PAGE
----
Middleton’s Tardy Policy: The Second Phase

Rajeshwari Rawal

In response to increased tardiness and absenteeism among the student body, the Middleton High School (MHS) administration doubled down on their efforts to more accurately report tardies and actively aid students in becoming successful citizens. 

The second phase of the tardy policy was announced to students in the Dec. 19, 2022, Monday Memo. (Rajeshwari Rawal )

Included in the Dec. 19, 2022 Monday Memo, the administration announced a change to the tardy policy, which now includes tracking tardies for all blocks, as opposed to previous tracking in the first block of the day and the block after lunch. The tracking system made the change when more students were noted late to or absent in many classes throughout the day; the frequency of tardiness, as well as increased hallway loitering, prompted the administration to review their method of managing tardiness. The Dean team partnered with Student Services, the principals and teachers to introduce a policy that better fit MHS’s needs.

“We saw that a lot of students that were [late to their first class and third class of the day] were also late to other classes during the day,” said Erik Johnson, Dean of Students. These students were also having frequent issues with missing assignments dropping grades, leading the administration team to decide they “need to be tracking tardies more than just before school and after lunch.” 

The management policy is as follows:

0-2 tardies for the week: No action is taken

3 tardies for the week: Email is sent home

4 tardies for the week: Families receive a phone call from a Dean of Students

5+ tardies for the week: Student spends a day in the Alternative Learning Environment under teacher supervision

Students who maintain zero tardies throughout the week are placed into a prize drawing with the chance to win rewards such as a gift card to places like Culver’s, Kwik Trip and more.

Johnson explained that the increased tracking of tardies is vital to making sure that the administration knows the location of every student in the building for safety purposes. MHS is no stranger to unsafe occurrences; incidents like the active threat in January 2022 demonstrate the need for student-administration cooperation. When students are tardy, their location is unknown to the administration. Knowing where everyone is in a building of over 2,000 students is a crucial component of safety.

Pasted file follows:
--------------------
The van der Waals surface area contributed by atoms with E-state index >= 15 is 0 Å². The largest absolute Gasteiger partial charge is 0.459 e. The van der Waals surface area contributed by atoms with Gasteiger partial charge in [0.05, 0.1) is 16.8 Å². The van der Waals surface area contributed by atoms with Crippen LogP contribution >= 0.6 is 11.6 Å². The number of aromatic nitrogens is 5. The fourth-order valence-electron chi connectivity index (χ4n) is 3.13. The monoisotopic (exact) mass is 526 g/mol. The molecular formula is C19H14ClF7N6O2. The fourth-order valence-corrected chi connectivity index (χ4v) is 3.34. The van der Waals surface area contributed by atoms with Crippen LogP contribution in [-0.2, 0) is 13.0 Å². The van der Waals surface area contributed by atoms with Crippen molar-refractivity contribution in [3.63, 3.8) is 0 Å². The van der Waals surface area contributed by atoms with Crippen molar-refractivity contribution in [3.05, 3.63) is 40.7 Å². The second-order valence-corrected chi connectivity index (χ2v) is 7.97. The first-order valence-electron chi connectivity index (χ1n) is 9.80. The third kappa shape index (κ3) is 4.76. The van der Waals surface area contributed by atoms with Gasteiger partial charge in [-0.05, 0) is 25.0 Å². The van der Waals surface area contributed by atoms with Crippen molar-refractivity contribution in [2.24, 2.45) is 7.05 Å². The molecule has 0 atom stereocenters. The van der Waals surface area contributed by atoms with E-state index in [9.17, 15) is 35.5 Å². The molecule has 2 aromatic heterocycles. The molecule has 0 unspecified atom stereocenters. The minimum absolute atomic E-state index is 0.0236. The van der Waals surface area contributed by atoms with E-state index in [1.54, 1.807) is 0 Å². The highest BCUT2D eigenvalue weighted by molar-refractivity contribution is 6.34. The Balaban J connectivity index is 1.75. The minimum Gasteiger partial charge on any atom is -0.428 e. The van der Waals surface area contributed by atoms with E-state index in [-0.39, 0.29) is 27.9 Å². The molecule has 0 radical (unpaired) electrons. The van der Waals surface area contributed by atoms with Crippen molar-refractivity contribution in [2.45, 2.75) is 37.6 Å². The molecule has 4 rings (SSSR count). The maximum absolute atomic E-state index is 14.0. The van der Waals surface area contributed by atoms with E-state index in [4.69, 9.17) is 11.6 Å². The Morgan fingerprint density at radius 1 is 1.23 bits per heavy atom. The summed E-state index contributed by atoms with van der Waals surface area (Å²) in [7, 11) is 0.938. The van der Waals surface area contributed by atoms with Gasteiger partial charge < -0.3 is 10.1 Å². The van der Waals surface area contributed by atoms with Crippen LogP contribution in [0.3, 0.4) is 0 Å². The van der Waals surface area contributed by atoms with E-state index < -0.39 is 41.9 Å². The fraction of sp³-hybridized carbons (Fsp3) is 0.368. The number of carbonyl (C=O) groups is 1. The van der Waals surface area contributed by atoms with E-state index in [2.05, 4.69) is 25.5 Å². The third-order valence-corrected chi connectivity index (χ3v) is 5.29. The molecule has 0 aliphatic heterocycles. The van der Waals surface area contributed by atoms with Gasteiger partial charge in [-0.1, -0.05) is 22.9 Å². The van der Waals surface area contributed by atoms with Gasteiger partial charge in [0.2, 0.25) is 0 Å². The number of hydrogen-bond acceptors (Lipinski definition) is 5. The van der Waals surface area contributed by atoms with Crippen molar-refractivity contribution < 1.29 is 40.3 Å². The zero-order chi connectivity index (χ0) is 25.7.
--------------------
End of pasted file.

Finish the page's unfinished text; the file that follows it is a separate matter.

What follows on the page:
Another reason behind the revised policy is to prepare students for life in the classroom and beyond. Class attendance and timeliness are practices that will prepare students well for their future. 

“My main statement for students is that [this new policy] is not designed to be punitive, it’s designed to encourage behaviors that will help you be successful later on,” Johnson said. 

Johnson hopes that emphasizing punctuality will help students positively engage with their learning environment and better understand the expectations that come with employment or post-secondary education. 

The new tardy policy helps students to develop successful habits for their future. (Keira Marckel)

Administration has already noticed positive changes resulting from the new policy. Ninety-six percent  of students receive only three or fewer tardies per week. Additionally, students who have been put in the Alternative Learning Environment after five or more tardies have seen their grades increase, especially because the designated work time allowed them to complete their missing work. 

“It’s helping more students in our school succeed and turn their grades around which is really encouraging,” Johnson reflected. 

If students know they are going to be tardy for a class based on certain circumstances, it is important that they communicate with their teachers beforehand. Since teachers have different ways they count tardies, students should be aware of their teacher’s policies and make sure they understand the expectations for each class.  Johnson believes these values of responsibility and accountability extend outside of school as well. 

“If you can build the skill and habit of being on time to things, you’re going to hold jobs better, and be better people in the community,” Johnson said. “And that’s what I want Middleton to be known for. I want people in the community and people in the state of Wisconsin saying ‘That kid came from Middleton. They’re good stuff.’ That makes everyone’s diplomas worth more.”

Students can reference the second phase of the tardy policy in the Dec. 19 Monday Memo or in the information released during Semester 2’s Cardinal Kickoff. For more information and details, contact one of the MHS counselors.